There was also a move for the Māori Television team to open-plan working, which required a change in the office design that worked for its staff’s needs, both now and in the future.
Florkowski says his favourite feature of the new space is a whakatauki (Māori proverb) chosen by the executive team to give thanks to the history of Māori Television and lead the way forward, which has been used on a sculpture Carin Wilson created for the reception area called ‘Te Haerenga’.
This is a four-panelled contemporary take on a tukutuku (latticework panels) and stemmed from the idea of a wakahuia (treasure or feather box).
“The sculpture is an open arch that filters light made of strong timber forms and delicate hand-woven timber weaving between and a large shelf or spine that will hold Māori television taonga and awards,” Florkowski says. “A new whakatauki is also integrated into this at eye level, speaking to the next chapter of Māori Television’s journey and spirit.”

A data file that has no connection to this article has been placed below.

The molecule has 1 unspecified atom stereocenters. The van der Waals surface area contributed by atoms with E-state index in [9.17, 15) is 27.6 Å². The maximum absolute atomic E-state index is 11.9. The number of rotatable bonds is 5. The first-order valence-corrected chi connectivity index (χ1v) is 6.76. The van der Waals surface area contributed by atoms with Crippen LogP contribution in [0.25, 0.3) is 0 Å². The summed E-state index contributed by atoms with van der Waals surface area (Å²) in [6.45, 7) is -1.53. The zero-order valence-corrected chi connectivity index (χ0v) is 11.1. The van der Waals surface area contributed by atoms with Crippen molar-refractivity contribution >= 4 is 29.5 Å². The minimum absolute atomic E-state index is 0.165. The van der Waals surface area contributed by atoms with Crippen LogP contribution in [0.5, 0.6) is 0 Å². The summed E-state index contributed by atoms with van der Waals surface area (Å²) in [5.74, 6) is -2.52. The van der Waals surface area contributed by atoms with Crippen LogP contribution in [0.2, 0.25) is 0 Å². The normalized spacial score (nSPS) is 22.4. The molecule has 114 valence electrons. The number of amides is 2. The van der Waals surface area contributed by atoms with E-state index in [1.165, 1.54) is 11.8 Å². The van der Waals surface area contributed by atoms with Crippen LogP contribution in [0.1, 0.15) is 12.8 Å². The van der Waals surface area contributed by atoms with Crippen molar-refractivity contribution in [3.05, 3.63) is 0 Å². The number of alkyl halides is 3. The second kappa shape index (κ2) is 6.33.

The new whatatauki weaved into the panel and reads as:
E tipu e rea, mo ngā rā o tōu ao.
Ko to ringa ki ngā rākau ā te pākeha hei orange mo to tinana,
ko tō ngākau ki ngā taonga a ōu tipuna māori,
hei tikitiki mo tō mahunga.
Ko to wairua ki te atua nānā nei ngā mea katoa.
Several different native timbers have been used in the sculpture, including Rimu, Kauri, Totara and Matai.
The new building was formally opened in August with a dawn karakia involving Iwi, MPs, schools and industry partners.
Buddhist, Baptist, Pai Mārire, Ringatu and Anglican organisations also contributed to the opening, Florkowski says, which shows how inclusive the project has been.
“It was truly a project that brought together many different people and organisations – and has been really well received,” he says.